- The Washington Times - Wednesday, February 2, 2000

At face value, Chile would appear to be caught in a spiral of history. It seems as if all the main players of the past decided to revisit Chile this election cycle.

Just as the return home of an aging dictator seems imminent, the country elects a socialist as president. Since that same dictator overthrew the government of a socialist president almost three decades before, the convergence seems an almost ominous coincidence. In fact, President-elect Ricardo Lagos was once slated to serve the socialist President Allende. Mr. Lagos' chief political rival in the presidential election, Joaquin Lavin, meanwhile, was an economic adviser to Gen. Augusto Pinochet during his dictatorship.

Despite these odd coincidences, however, it becomes clear that the recent election really highlights how much Chile has changed over the past decade. For one thing, voters lined up in National Stadium to cast their ballots, which had been a center of torture and death. And Mr. Lagos seems, for the most part, a socialist only in name. Although he has promised Chileans social spending, mostly in health, he has also vowed to keep the fiscal deficit in check and promote growth and investment. If Mr. Lagos sticks to his pledge to maintain fiscal austerity, he won't precipitate an economic crisis of the sort Mr. Allende brought on through his ill-conceived policies.

Mr. Lagos ran neck-and-neck for most of the race with right-wing opposition candidate Mr. Lavin, with the first presidential vote ending in a virtual tie. Their centrist platforms were remarkably alike, with both candidates pledging to narrow the gap between rich and poor, create new jobs and improve public health care.

Despite Mr. Lavin's defeat, this election was, in some ways, a triumph for political conservatives. Although Mr. Lagos has been relatively moderate for years, Mr. Lavin's popularity put pressure on him to embrace the political center, upsetting some of his socialist colleagues. The election was in essence a victory for centrist policies. Chile appears to be reaching a political consensus.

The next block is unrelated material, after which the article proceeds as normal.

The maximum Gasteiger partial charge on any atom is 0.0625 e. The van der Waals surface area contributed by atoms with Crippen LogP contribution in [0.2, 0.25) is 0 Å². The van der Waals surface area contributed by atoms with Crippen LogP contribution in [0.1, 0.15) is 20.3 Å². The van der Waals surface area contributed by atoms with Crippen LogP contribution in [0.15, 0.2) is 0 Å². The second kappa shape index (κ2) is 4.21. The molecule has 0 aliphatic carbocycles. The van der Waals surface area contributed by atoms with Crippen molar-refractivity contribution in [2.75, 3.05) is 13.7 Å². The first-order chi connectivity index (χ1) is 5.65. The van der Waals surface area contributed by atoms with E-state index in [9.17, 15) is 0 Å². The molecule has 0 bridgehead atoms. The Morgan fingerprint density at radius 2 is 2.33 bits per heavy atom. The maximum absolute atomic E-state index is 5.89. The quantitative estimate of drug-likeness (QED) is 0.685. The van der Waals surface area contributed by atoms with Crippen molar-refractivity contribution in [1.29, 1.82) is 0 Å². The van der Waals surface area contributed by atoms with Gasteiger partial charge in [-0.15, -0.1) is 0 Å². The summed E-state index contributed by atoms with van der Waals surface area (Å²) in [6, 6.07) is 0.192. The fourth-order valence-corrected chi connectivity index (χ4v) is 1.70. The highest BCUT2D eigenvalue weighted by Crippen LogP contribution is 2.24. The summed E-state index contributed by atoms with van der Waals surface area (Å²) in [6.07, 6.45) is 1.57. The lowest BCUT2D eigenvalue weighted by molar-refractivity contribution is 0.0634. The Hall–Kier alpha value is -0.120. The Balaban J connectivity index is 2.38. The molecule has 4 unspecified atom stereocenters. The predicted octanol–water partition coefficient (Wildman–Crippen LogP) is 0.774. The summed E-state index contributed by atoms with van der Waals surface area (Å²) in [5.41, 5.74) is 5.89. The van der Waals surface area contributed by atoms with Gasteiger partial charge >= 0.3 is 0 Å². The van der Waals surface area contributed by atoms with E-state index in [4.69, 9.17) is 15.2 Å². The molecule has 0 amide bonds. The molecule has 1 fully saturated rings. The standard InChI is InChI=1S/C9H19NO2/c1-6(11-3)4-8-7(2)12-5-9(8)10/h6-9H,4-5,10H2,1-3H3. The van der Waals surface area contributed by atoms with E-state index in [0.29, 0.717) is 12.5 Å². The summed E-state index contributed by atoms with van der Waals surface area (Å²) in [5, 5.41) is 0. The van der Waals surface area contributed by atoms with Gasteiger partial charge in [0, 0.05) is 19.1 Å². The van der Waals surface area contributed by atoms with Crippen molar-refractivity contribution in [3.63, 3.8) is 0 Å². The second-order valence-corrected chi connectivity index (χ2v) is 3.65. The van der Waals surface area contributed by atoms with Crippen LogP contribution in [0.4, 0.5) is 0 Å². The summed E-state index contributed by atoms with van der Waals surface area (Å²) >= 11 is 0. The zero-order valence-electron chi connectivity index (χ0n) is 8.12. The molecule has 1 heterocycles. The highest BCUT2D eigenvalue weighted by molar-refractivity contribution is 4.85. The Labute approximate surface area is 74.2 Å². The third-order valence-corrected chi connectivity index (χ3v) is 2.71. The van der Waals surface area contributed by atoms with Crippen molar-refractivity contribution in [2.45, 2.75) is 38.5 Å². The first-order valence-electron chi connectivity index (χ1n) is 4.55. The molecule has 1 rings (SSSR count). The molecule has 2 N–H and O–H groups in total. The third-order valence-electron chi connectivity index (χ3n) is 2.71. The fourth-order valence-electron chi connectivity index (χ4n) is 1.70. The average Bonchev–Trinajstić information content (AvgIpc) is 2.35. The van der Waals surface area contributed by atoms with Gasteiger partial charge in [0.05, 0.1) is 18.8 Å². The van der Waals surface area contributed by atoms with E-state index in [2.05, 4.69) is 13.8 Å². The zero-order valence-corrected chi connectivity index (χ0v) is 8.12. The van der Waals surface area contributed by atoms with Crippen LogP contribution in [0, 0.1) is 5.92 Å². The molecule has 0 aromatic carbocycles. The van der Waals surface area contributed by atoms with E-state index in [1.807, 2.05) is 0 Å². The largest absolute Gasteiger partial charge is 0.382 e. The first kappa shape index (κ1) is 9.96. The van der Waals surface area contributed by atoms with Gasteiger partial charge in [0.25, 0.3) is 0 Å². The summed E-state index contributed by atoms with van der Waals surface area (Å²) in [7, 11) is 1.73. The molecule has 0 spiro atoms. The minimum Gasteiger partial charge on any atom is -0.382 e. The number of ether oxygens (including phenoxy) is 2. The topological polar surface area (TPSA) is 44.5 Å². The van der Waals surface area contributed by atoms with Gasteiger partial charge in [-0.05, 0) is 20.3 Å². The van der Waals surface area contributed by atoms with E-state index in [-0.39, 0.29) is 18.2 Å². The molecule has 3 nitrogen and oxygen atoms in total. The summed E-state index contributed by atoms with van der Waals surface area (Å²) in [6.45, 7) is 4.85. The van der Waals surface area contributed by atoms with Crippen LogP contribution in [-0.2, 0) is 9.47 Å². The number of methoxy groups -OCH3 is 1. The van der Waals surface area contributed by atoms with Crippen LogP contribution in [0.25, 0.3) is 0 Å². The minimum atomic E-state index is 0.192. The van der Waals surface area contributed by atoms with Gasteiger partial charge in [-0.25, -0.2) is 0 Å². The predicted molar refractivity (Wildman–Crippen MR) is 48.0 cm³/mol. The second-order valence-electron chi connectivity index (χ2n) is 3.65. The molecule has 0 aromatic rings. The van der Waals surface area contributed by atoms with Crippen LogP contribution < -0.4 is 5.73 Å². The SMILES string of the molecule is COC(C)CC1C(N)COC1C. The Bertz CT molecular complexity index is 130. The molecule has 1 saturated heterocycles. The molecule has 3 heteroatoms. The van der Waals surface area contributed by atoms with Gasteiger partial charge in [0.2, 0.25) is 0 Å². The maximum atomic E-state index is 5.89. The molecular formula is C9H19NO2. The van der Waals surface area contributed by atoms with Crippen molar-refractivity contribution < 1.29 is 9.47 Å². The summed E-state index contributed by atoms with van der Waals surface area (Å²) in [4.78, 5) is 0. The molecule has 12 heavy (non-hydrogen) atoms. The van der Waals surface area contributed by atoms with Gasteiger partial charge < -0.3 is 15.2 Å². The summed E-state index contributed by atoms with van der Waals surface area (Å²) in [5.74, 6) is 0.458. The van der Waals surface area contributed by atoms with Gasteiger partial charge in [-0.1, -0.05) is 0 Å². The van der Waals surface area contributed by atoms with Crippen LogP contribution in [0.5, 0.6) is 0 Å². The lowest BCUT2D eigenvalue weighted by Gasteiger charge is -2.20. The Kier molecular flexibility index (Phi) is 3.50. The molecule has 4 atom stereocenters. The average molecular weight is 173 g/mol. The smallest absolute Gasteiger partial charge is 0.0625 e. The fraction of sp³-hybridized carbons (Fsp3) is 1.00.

With such similar platforms, the past of the candidates was likely more influential than their vision for Chile's future. But both candidates worked hard to distance themselves from that past. Mr. Lagos didn't want to be associated with the economic crises of Mr. Allende's presidency. Mr. Lavin, in turn, didn't want Mr. Pinochet's dictatorial rule to define his political identity.

For Mr. Lavin, however, the past encroached on his political future after the British government said a few days before the election it would likely send Mr. Pinochet home for medical reasons. The general has been held under house arrest in Britain since October 1998, when a Spanish judge requested his extradition on charges he committed crimes against humanity during his rule of Chile from 1973-1989.

Before the British government's announcement, Mr. Lavin met with family members of those who disappeared during Mr. Pinochet's rule and said that he would cut military spending. Some political observers believe that the imminence of Mr. Pinochet's return to Chile damaged Mr. Lavin's carefully constructed distance from the Pinochet dictatorship. Other observers believe that Mr. Pinochet's release handed the current coalition government, of which the Socialist party is part, a victory in fighting for Chile's sovereignty, and thereby helped Mr. Lagos.

What does remain clear, however, is that Chileans now wish to prolong the economic prosperity brought on through Mr. Pinochet's economic policies without any of the political drama of the past.

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